With this in mind, Japan attaches special importance to exchanges among young people, who will play the leading role in the international community of the new generation. Through youth invitation schemes such as the Global Youth Exchange Program , Japan intends to make further efforts in promoting mutual understanding, transcending the differences in cultures and languages.

In January 2001, in response to the United Nations Year of Dialogue among Civilizations, Japan launched a new initiative which sought to further enhance mutual understanding between Japan and Islamic countries as part of the effort to promote dialogue among civilizations. Since then, Japan has been actively undertaking a series of efforts to deepen the understanding among cultures and civilizations, through such dialogue as Japan Middle East Cultural Exchanges and Dialogue Mission, the Arab-Japan Dialogue Forum, Seminars on the Dialogue among Civilizations between the Islamic World and Japan and so on.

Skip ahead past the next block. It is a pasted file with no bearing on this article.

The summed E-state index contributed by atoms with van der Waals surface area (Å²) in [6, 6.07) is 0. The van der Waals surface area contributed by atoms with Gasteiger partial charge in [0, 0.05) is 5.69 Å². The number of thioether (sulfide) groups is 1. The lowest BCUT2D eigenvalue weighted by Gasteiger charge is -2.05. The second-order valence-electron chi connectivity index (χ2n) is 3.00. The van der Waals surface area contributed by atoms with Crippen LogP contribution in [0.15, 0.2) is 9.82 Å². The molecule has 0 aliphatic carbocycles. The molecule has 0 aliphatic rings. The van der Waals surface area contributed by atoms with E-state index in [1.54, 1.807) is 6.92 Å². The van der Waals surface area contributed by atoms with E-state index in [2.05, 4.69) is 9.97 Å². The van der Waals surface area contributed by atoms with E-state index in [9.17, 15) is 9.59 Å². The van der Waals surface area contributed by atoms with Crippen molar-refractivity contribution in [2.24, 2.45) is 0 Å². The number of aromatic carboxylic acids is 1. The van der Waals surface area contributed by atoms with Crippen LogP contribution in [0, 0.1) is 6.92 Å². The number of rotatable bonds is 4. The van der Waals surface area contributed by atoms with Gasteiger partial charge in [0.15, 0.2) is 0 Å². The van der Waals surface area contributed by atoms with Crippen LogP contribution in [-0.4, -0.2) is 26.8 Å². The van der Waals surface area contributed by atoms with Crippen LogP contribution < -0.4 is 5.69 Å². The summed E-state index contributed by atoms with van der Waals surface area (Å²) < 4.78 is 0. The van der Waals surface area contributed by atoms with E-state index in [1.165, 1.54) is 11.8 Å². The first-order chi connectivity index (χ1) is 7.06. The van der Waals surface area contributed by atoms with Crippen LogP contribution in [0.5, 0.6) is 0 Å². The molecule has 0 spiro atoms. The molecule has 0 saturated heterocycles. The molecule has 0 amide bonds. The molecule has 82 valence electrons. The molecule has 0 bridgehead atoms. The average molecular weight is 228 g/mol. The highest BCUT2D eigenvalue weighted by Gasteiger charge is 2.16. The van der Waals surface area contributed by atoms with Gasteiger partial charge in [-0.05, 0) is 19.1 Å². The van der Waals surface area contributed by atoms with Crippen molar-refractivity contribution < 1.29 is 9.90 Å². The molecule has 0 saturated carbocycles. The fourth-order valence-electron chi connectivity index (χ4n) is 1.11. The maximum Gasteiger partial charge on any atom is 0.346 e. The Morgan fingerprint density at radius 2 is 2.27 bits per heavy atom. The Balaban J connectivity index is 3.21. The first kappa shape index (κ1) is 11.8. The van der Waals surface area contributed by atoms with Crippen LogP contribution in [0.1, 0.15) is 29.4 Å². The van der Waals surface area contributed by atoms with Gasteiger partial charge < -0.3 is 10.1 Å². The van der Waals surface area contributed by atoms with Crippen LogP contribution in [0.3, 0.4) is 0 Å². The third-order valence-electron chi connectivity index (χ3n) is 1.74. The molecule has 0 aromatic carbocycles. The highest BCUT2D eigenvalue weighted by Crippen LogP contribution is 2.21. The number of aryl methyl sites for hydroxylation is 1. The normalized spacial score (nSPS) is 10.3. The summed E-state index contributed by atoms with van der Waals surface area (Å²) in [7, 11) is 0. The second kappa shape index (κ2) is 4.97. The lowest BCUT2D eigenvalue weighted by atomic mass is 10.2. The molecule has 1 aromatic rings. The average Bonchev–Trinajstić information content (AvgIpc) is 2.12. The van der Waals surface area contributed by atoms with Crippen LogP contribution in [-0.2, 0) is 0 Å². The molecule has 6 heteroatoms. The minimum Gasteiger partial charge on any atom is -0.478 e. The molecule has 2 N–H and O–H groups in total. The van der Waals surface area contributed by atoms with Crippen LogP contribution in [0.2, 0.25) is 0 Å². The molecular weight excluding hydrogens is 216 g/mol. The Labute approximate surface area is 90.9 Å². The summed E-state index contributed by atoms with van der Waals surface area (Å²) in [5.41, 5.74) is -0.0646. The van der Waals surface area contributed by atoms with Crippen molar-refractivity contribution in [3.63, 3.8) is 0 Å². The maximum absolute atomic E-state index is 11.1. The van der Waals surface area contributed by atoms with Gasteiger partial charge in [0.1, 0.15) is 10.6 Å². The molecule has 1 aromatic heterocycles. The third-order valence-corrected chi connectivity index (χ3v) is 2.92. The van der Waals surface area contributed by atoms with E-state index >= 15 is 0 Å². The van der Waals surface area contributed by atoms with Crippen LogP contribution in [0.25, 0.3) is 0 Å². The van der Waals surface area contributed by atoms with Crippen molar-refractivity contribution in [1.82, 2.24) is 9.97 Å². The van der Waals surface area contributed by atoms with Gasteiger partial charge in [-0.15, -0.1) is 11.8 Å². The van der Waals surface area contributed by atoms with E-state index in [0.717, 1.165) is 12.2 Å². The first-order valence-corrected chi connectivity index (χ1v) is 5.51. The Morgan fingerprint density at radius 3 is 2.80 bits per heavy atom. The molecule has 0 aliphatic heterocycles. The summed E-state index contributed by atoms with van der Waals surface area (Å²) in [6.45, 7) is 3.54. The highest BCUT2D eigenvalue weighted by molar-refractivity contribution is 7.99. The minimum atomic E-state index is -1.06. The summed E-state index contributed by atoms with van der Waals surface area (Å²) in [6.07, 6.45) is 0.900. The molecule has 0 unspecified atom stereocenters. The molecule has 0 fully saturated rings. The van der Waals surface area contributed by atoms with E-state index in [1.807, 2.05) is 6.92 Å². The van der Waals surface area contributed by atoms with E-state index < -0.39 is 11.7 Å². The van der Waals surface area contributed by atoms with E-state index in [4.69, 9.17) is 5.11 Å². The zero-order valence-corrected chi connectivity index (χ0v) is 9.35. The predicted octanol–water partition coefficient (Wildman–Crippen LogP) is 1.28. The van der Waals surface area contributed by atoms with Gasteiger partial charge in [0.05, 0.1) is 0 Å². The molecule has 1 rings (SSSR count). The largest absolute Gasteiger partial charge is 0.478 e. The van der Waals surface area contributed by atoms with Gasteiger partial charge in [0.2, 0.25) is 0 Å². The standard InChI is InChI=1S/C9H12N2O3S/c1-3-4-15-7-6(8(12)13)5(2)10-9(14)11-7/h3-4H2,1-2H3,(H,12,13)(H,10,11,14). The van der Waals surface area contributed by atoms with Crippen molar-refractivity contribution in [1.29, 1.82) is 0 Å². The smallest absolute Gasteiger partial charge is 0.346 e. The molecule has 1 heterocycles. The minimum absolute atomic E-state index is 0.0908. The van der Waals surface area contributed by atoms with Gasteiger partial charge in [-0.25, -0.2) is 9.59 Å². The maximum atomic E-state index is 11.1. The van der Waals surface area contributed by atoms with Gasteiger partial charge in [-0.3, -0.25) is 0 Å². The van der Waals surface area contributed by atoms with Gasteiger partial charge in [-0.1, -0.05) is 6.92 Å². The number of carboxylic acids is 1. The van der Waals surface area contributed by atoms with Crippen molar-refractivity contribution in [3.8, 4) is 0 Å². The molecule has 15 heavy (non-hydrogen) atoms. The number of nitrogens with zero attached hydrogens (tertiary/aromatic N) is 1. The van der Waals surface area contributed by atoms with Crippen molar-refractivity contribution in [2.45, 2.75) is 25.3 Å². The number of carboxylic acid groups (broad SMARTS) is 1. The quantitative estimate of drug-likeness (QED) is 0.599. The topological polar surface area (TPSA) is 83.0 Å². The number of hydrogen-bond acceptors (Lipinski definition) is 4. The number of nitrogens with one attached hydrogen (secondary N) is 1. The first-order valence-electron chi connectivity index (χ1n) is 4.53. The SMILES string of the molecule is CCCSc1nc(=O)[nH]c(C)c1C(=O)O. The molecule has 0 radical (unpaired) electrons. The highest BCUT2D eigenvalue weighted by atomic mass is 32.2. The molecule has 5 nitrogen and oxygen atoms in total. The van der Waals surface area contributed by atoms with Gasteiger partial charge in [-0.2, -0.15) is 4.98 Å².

Mr. President,

Based on the experience accumulated through those culture and region specific dialogues, Japan decided to hold a conference with much wider perspective. At the Asian-African Summit in April 2005, Prime Minister Junichiro Koizumi stated that it was critical to share our experiences and our knowledge through dialogues between civilizations, between cultures, and between individuals, and to that end he offered to host the “World Civilization Forum,” so that each country might share its experiences and preserve its traditions while at the same time advancing its own modernization.